Sunday, November 22, 2015
Thursday, March 5, 2015
Sunday, March 10, 2013
I just want to thank all of you who I spoke to at the show. It was a fantastic experience. (I had no idea so many people knew what Tyvek was)! And hopefully the first of many. One thing I have done (or in the process of doing) is alter my name. After realizing there are a plethora or me out there I will now go (or try to) by my full name which is Scott Stevenson Wilson.
Thursday, March 7, 2013
This is my back up drawing for the Armory Show (on the very real chance Airship did not fit). Babel, as in Tower of, is definitively smaller than Airship but clocking in at 6.5 x 5 feet, it is still a good size. This was a learning experience. I avoided all of the pitfalls I encountered in Airship yet created a whole slew of new ones. Most important of all is that there really is a limit to the detail allowed.
Amazing exciting news this week. I am currently showing one of my drawings, Airship, at the NYC Armory Show. Please stop by Ricco/Maresca Gallery booth #258 on Pier 92. Its one of those things you kinda need to see in person. Why? Well for one thing its 10 feet long! Yes this is what happens when I spend 2 months on a single drawing.
Thursday, April 19, 2012
The most common question I receive is if I only draw on napkins. No. But I really like the material. Anyway, I do larger works on more traditional materials. They just take longer. A lot longer. What was a few hours turns into a few weeks. Not that it is not worth it. But I like the spontaneity of the smaller works. For whatever reason, I tend not to show them. Don't ask. I don't know why. I like keeping things to myself? I don't play nice with others? Who knows...who cares. Anyway here is one of my favorite recent larger works. While being overall larger (22x30) the drawing is built on the same scale...just a lot more of it.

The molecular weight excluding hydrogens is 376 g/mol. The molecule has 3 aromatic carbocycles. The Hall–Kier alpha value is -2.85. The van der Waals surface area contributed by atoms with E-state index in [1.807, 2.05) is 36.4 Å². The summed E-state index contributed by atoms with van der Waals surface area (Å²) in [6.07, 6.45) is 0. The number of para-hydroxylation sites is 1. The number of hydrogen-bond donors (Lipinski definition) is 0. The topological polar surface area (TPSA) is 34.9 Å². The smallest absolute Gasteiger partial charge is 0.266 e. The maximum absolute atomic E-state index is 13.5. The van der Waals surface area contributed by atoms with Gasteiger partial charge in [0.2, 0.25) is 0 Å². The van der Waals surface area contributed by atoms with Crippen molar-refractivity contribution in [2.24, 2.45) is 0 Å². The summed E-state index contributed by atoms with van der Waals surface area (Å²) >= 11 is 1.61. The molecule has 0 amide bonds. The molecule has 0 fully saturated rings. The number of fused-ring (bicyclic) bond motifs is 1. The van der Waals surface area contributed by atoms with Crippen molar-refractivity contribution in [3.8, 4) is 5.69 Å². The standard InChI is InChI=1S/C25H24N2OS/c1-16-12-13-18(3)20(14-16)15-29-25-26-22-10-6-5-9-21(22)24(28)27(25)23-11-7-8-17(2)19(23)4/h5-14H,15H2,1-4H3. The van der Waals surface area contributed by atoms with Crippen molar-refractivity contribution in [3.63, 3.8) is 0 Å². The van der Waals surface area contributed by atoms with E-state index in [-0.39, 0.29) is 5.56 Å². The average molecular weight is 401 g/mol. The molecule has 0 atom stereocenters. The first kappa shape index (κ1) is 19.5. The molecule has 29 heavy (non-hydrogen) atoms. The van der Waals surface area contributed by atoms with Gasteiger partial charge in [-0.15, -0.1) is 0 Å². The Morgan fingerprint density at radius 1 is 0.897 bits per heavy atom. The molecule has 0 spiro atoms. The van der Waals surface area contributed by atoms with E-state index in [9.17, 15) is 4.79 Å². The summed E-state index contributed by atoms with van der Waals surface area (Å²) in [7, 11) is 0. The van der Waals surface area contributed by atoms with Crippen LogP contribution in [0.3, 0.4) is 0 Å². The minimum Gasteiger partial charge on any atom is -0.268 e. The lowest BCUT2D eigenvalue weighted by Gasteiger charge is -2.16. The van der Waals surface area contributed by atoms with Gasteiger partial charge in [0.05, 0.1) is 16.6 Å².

All praise the EES! The Electric Eye of Science!
(I really should get out more.)
Friday, December 16, 2011
Many of these drawings are of nothing in particular. Almost more of an visual/conceptual exercise. Start with a classic geometric form (a pyramid) and deconstruct it while keeping it whole. Create an object that has no definitive outside planes. Or one that is shown to be moving through itself in space. The general idea is that it is both inside out and not simultaneously. Which for me is the answer to the question of how do you get a bigger object in a smaller one. At any rate it is a hell of a way to kill time.